There is a certain standout building at 108 W. Rosemary St., a stone’s throw away from He’s Not Here and the Yogurt Pump. Bright blue paint and simple signage declare it to be the home of the Community Empowerment Fund (CEF).
At first glance, the inside of the small brick structure gives the same feel as any other office space: a busy receptionist, a few people quietly waiting near the entrance, and the hustle and bustle of the employees in the back. CEF is anything but a normal office, however.
Five local residents and six students founded CEF in 2009 as a nonprofit to help the homeless and struggling permanently transition out of poverty. Maggie West, the current program coordinator, was one of them.
“It’s changed my life,” West said. “ That’s the effect it has on you, because of the incredible people you meet.”
CEF uses a team of advocates to work one-on-one with each member, helping them in whatever area of life they’re struggling: from housing to finance; from transportation to insurance.
“It depends on the relationship, but the emphasis is on putting members in the driver seat and just being a good resource,” West said.
West stressed CEF’s use of the word member rather than client.
“We want to treat them with the dignity that many of our members haven’t had the pleasure of receiving in the past,” West said. “It’s so important to create a safe space for them to grow as people and as leaders, and one of the main ways we’ve been able to do that is with the opportunity class.”
Michael Wood said he arrived at CEF under tough circumstances: from the 1980s until January 2010, he struggled with a cocaine addiction. On Jan. 10 of that year, he ended up in a homeless shelter. He’s been sober since.
“I wasted so many opportunities,” Wood said. “When I ended up in the shelter, I knew I couldn’t let that be the final chapter of my life — of my legacy. I met Maggie pretty soon after that, and in 2011 I started teaching the opportunity class. Now we’re five years in.”
CEF’s opportunity class meets weekly and covers topics from personal finance to job readiness to health, as well as teaching self-sufficiency and how to obtain permanent housing.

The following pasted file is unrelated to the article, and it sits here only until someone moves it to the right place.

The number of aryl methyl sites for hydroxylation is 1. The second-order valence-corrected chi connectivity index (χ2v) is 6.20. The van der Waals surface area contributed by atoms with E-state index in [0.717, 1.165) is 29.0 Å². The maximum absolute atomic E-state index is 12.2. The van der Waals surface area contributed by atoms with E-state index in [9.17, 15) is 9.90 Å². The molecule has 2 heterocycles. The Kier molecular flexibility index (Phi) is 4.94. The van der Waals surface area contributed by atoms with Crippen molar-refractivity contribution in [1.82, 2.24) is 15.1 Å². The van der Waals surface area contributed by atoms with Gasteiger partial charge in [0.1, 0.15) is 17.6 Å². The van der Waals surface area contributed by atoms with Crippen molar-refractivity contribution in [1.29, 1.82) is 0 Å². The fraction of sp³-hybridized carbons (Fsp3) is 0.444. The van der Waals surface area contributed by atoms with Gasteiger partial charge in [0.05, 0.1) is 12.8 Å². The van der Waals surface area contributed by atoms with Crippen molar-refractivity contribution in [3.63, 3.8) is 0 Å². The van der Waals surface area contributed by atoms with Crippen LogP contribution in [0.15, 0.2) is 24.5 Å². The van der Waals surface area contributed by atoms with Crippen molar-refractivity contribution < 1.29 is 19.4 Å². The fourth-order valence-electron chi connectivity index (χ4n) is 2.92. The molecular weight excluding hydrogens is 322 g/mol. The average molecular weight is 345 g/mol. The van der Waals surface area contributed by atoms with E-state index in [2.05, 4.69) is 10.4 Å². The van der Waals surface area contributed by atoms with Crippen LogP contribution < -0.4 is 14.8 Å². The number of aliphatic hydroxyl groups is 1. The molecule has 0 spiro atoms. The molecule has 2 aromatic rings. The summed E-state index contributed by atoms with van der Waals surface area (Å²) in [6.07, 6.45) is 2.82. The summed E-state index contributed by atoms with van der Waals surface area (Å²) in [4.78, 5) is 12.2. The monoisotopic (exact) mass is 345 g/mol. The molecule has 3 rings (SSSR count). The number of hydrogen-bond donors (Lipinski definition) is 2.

For several weeks the opportunity class students have had to make do with substitutes; Wood broke his hip and is in the middle of a stint in rehab. With their teacher absent, the students spent their two and half hours on Feb. 27 doing most of the talking — offering each other helpful hints on housing, food, utilities, healthcare, and ways to save.
“You have to lead by example,” Wood said. “Adults don’t like being preached to, and when I figured that out the students got a lot more responsive. Now I just have to crack a joke every now and again to keep things going.”
Wood’s students say differently, though. According to other volunteers and CEF staff, Wood has become something of an institution for the community. Wood said it is because he is one of them.
“They respect me. I’m not better than they are,” he said. “The mistakes I’ve made give me the credibility.”
“I try to come up with things so everyone can offer a different viewpoint — so everyone feels like they have something to offer,” he said. “Because they do.”
This week, the class started with one of Wood’s ideas: talking about good fears and bad fears.
“My fear is spiders and snakes,” said Michael, a student who was in the class with his brother, Julius. “I had fears of reading, but I faced them when I read aloud to the class before.”
Wood said low self-esteem is one of the biggest problems his students, other homeless and other struggling people face.
“Many people that can do, don’t, because of a lack of confidence,” he said. “Giving them experience helps, like mock interviews or reading. Everybody’s got it, but they have to believe they do.”
Wood said the greatest challenge with the class is not letting one failure cloud over the next success, because not everyone is ready for the class. Some at the shelter become used to that system of dependence and lose their drive to move forward, he said.
“They want to continue doing exactly what they’re doing and hope it gives them a different result,” he said. “That’s adapting without evolving.”
But for those who do stick with the class, it’s life changing, Wood said.
“We recognize effort, not results,” he said. “Outcomes will take care of themselves if the effort is there. If we let them see themselves as victims, that’s what they’ll be forever.”
Wood also lauded the contribution that students make to CEF. Claire Ogburn, a UNC senior from Asheboro double majoring in economics and public policy, is the opportunity class coordinator.
Speaking of her own fears to open the discussion in class, Ogburn said job hunting is one of them.
“Most of the time when I apply to jobs and I don’t hear anything, I get a little scared,” she said. “And that’s a good fear: it gives me something to work on, something to improve.”
Wood said he isn’t sure where he sees the class going or growing in the future.
“I always say, if we held it for everyone that needs it, the Dean Smith Center wouldn’t be big enough to hold everyone,” he said. “Right now I want to keep it going, keep improving, but I like having it steady at 15 to 20 people, so we’ll see.”
The CEF opportunity class is held every Saturday morning from 9 a.m. to 12 p.m. at Holy Trinity Lutheran Church at 300 E. Rosemary St. in Chapel Hill. All are welcome to attend.
For a printer-friendly version of this story, click here.